Poverty fell fastest during UPA

Poverty fell fastest during UPA

Indian Rupee

The United Nations Development Programme (UNDP) annual report on multi-dimensional poverty is an important document that reveals the recent strides made by India in its fight against poverty. According to the report, India lifted 271 million people out of poverty between 2005-06 and 2015-16, and made credible achievements in areas relating to nutrition, schooling, sanitation, access to drinking water, fuel and power, housing, child mortality, etc. The multi-dimensional poverty index (MPI) which it delineated is not made up of income alone but of 10 indicators based on people’s access to social benefits and facilities. The report found that India made the fastest reduction in absolute poverty, measured by the index, among the 10 poorest countries in the developing world. Within India, the fastest reduction in poverty was in Jharkhand. The decline of poverty between 2005-06 to 2015-16 was the fastest in India’s recorded history. 

This was possible because of the high and steady economic growth of about 8% during that period. The trickle-down effect of growth and the boost to incomes were supported and complemented by policies and activities in the social sector and by welfare programmes. The programmes which encouraged and promoted health, education, sanitation, and availability of facilities and conveniences like fuel and electricity improved the standard of life of millions of people. The high growth rate also boosted revenues and enabled the government to implement pro-poor schemes in these sectors and to launch employment plans like the MGNREGA. The effect was seen in all states, and those which managed these schemes better saw better results. The report said that “poverty reduction in rural areas outpaced that in urban areas’’ and the poorest 40% had the greatest relative improvement. The report also observed that “India demonstrated the clearest pro-poor pattern at the subnational level,’’ with the poorest regions reducing poverty fastest.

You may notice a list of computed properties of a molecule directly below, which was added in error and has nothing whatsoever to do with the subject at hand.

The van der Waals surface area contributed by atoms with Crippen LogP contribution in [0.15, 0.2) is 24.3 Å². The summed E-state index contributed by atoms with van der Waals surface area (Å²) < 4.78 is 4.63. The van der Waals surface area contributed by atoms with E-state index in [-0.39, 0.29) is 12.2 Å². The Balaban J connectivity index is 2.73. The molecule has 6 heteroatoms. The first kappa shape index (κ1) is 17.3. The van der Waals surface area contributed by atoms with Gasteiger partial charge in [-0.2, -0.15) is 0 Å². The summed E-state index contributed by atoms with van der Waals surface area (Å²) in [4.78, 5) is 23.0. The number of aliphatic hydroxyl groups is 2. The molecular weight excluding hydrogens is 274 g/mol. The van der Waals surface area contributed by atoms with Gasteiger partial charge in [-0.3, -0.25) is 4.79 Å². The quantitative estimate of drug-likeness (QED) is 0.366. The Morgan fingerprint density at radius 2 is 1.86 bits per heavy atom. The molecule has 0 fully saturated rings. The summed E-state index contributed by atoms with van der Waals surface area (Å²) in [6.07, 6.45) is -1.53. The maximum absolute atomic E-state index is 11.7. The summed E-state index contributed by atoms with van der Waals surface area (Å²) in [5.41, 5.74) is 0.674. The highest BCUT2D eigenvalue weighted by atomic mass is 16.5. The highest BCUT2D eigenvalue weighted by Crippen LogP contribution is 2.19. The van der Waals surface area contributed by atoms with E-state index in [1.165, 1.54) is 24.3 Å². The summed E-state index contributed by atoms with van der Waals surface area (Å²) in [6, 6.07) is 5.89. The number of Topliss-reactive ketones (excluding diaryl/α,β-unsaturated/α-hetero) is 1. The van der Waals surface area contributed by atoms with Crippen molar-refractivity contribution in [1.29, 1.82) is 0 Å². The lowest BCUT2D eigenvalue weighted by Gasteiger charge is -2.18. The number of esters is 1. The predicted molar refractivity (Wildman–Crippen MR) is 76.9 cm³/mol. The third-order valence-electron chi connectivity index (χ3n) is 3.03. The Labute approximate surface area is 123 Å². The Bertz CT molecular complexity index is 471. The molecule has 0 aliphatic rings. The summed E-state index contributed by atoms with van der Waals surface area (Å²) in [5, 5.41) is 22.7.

These are creditable achievements. But there is much more to be done because India still has the largest number of poor people in the world. Not all social groups have gained in equal measure. The lives of Muslims and Scheduled Tribes did not improve as much as those of others. The performance in the field of child nutrition was below par. But even with underperformance in some areas, the overall achievement was impressive. It should also be noted that most of the period under study was the period when the UPA was in power which, according to the present government, was a dark period when growth was slow and did not benefit the people. It is no surprise, therefore, that the report did not receive much attention and recognition from the Modi government. But it must be hoped that while the government publicly ignores the report, it will privately draw the right lessons from it.